• In general, dental-implant systems, in particular also two-part implant systems, present the problem that inflammations or inflammation focuses may arise due to a penetration of bacteria or germs into the tissue area near the place of insertion, in particular in the area of the external thread 32 cut into the jaw. Such inflammations, in particular also as a consequence of a so-called periimplantitis, may lead to a serious deterioration of the tissue and the bone in the area of the place of insertion, especially when they are able to develop and take hold over a long period. Without suitable countermeasures, these deteriorations may lead to the necessity to remove the entire implant system from the bone and replace it by another prosthetics. This most undesirable effect caused by the periimplantitis may, therefore, lead to a total loss of the implant system, so that renewed surgical measures, such as, for example, scraping out the afflicted area in the jawbone and treatment with a new implant system might become necessary. Such a removal may, furthermore, entail a loss of bone or other loss of tissue substance, which in the extreme case may even make a new treatment with another implant completely impossible. Such a necessity of a new treatment caused by a periimplantitis may occur even after relatively long periods after the first insertion of the implant system of, for example, up to several years or even decades.
  • The germs or bacteria observed in connection with a periimplantitis may in principle colonize the inside of the components of the dental implant 24, but, as a rule, they preferably adhere directly on the surface of the post part 22 inserted into the jawbone 36, in the contact area with the surrounding tissue or bone material, i.e. in particular in the area of the external thread 32. In the area of the latter, the surface of the post part 22 can be provided with a roughening or the like, in order to particularly promote the growing-in of the tissue or the bone and to support the healing-in of the post part 22 after its insertion. Especially in the area of such a roughening of the surface, actually considered as particularly favorable for the implant system, however, the colonization of germs or bacteria may take place increasedly, the roughness making a specific removal of the existing germs or bacteria even more difficult.
  • Therefore, suitable countermeasures are urgently required, in order to be able, in case of a beginning or already existing periimplantitis and under preservation of the already inserted implant system, to efficiently combat the inflammation focus and to kill the germs that have penetrated, so that afterwards, sound tissue or sound bone substance can develop again in the area around the external thread 32. For this purpose, it is desirable, in addition to a specific killing of the germs or bacteria in the afflicted area, to also reliably remove their material residues and fragments from the space area concerned, so that then, the afflicted area can be filled again by sound tissue or bone material and an intimate connection between the outer surface of the post part 22 and the surrounding tissue or bone material can develop again. In addition, the biofilm formed by the bacteria layer, including the organic residues of killed bacteria, should reliably be removed.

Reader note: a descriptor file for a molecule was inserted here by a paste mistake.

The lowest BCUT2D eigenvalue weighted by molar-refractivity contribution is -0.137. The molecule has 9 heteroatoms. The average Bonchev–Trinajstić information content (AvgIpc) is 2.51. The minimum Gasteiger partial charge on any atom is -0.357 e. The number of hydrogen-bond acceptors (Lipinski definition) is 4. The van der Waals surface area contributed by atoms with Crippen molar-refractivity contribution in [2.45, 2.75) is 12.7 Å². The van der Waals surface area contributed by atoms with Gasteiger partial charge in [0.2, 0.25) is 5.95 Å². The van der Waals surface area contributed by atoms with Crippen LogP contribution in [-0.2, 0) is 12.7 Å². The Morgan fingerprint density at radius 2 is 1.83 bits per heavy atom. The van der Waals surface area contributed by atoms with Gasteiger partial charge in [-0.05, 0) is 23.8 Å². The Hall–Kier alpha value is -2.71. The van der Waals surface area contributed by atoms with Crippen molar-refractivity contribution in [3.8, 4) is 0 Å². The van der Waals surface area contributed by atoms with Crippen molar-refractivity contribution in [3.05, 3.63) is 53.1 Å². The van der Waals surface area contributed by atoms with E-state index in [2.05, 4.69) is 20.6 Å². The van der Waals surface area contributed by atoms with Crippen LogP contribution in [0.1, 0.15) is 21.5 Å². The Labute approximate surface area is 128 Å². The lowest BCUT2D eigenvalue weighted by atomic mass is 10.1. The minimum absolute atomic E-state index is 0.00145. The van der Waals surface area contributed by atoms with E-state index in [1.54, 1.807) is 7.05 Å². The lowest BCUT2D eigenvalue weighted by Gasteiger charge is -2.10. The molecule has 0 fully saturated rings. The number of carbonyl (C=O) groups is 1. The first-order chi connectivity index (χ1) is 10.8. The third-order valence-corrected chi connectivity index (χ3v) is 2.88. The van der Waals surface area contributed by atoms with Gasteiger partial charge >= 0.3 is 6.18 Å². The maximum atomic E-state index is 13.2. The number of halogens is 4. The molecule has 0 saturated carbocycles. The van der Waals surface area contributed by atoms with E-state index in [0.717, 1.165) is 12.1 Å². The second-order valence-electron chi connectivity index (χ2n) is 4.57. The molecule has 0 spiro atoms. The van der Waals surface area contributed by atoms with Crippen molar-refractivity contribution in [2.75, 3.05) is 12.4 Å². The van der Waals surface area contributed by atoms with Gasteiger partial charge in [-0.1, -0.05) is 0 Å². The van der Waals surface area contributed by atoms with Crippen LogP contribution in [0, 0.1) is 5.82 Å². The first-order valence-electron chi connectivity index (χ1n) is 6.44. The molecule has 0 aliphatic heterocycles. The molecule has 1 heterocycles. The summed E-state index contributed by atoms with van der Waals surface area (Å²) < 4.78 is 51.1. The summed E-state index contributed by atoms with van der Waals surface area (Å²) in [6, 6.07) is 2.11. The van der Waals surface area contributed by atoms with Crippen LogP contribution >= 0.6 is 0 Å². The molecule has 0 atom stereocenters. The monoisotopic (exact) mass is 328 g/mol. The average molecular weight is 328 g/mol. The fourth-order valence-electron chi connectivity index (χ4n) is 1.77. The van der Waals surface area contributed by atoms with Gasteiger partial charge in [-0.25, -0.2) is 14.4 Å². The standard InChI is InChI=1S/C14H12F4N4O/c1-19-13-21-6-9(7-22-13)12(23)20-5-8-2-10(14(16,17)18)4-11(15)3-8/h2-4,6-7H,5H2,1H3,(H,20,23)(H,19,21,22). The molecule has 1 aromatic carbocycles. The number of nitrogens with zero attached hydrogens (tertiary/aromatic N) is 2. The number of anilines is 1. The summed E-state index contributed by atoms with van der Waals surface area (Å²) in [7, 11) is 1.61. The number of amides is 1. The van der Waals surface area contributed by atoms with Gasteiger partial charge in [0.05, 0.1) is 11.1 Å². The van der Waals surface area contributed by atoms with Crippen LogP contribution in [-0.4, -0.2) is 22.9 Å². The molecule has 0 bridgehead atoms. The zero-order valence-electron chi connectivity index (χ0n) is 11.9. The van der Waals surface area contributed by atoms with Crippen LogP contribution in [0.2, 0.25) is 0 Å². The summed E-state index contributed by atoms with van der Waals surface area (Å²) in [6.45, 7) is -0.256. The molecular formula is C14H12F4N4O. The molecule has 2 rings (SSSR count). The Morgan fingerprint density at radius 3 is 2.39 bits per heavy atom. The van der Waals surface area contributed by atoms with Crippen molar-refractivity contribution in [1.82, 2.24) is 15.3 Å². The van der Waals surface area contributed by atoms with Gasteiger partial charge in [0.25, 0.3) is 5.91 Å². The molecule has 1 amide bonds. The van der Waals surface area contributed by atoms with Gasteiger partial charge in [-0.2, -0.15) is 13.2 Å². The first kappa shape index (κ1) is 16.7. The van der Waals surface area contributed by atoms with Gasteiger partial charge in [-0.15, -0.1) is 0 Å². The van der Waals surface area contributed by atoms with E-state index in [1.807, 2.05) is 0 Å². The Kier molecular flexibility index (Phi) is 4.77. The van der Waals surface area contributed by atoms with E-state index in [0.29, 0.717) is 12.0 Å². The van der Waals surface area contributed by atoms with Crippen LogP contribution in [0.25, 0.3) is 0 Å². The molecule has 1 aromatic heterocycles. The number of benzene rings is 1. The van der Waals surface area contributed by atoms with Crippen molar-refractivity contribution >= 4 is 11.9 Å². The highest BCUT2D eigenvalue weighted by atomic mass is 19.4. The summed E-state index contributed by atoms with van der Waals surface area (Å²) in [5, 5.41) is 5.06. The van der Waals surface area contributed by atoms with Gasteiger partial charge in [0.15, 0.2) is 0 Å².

• For this purpose, i.e. for killing germs or bacteria in the insertion area of the post part 22 and in particular also for subsequently rinsing, removing and carrying away the residues of tissue and material of the killed bacteria, the treatment element 1 is provided. With regard to its design and fundamental configuration, the treatment element 1 is based on two main concepts, each of which is independently considered as inventive: on the one hand, it is designed for specifically killing the germs or bacteria present in the insertion area of the dental implant 24 through specifically feeding a cleansing agent or disinfectant which is bactericidal, but tolerated by the human organism. On the other hand, it is designed for removing any residues or fragments of germs and/or bacteria still adhering on the surface of the post part 22, in particular in the area of the external thread 32, through a suitable charging with current of current impulses, from the outer surface of the post part 22, so that such residues can then be washed out.
  • In a first aspect, which is independently considered as inventive both with regard to the configuration of the system and with regard to the provided steps of the treatment method, the treatment system 1 is, therefore, designed, both structurally and functionally/conceptually, for specifically feeding the treatment liquid for killing the germs or bacteria and/or for cleaning the inserted implant part into the insertion area of the post part 22, in particular the area of the latter's external thread 32.